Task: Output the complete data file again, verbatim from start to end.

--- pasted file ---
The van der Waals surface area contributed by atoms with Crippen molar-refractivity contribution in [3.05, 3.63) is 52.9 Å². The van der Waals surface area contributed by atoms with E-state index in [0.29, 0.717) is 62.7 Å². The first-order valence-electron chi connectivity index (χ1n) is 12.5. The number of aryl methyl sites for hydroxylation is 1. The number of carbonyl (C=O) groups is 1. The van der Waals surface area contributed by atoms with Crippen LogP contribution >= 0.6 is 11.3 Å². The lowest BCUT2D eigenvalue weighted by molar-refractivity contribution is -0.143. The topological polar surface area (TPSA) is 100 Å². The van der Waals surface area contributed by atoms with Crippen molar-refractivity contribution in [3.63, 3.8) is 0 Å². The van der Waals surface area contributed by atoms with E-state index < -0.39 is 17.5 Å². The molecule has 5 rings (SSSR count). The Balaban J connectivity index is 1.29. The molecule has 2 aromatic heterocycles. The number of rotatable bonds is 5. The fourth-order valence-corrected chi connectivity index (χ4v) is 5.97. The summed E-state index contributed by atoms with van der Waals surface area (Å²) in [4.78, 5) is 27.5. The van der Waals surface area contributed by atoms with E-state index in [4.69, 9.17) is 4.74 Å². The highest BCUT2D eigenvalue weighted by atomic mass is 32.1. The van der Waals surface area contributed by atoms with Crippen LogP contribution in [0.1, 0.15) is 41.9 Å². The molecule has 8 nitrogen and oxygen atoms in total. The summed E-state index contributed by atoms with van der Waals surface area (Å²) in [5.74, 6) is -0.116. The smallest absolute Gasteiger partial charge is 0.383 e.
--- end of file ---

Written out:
The van der Waals surface area contributed by atoms with Crippen molar-refractivity contribution in [3.05, 3.63) is 52.9 Å². The van der Waals surface area contributed by atoms with E-state index in [0.29, 0.717) is 62.7 Å². The first-order valence-electron chi connectivity index (χ1n) is 12.5. The number of aryl methyl sites for hydroxylation is 1. The number of carbonyl (C=O) groups is 1. The van der Waals surface area contributed by atoms with Crippen LogP contribution >= 0.6 is 11.3 Å². The lowest BCUT2D eigenvalue weighted by molar-refractivity contribution is -0.143. The topological polar surface area (TPSA) is 100 Å². The van der Waals surface area contributed by atoms with Crippen molar-refractivity contribution in [3.63, 3.8) is 0 Å². The van der Waals surface area contributed by atoms with E-state index < -0.39 is 17.5 Å². The molecule has 5 rings (SSSR count). The Balaban J connectivity index is 1.29. The molecule has 2 aromatic heterocycles. The number of rotatable bonds is 5. The fourth-order valence-corrected chi connectivity index (χ4v) is 5.97. The summed E-state index contributed by atoms with van der Waals surface area (Å²) in [4.78, 5) is 27.5. The van der Waals surface area contributed by atoms with E-state index in [4.69, 9.17) is 4.74 Å². The highest BCUT2D eigenvalue weighted by atomic mass is 32.1. The van der Waals surface area contributed by atoms with Crippen LogP contribution in [0.1, 0.15) is 41.9 Å². The molecule has 8 nitrogen and oxygen atoms in total. The summed E-state index contributed by atoms with van der Waals surface area (Å²) in [5.74, 6) is -0.116. The smallest absolute Gasteiger partial charge is 0.383 e.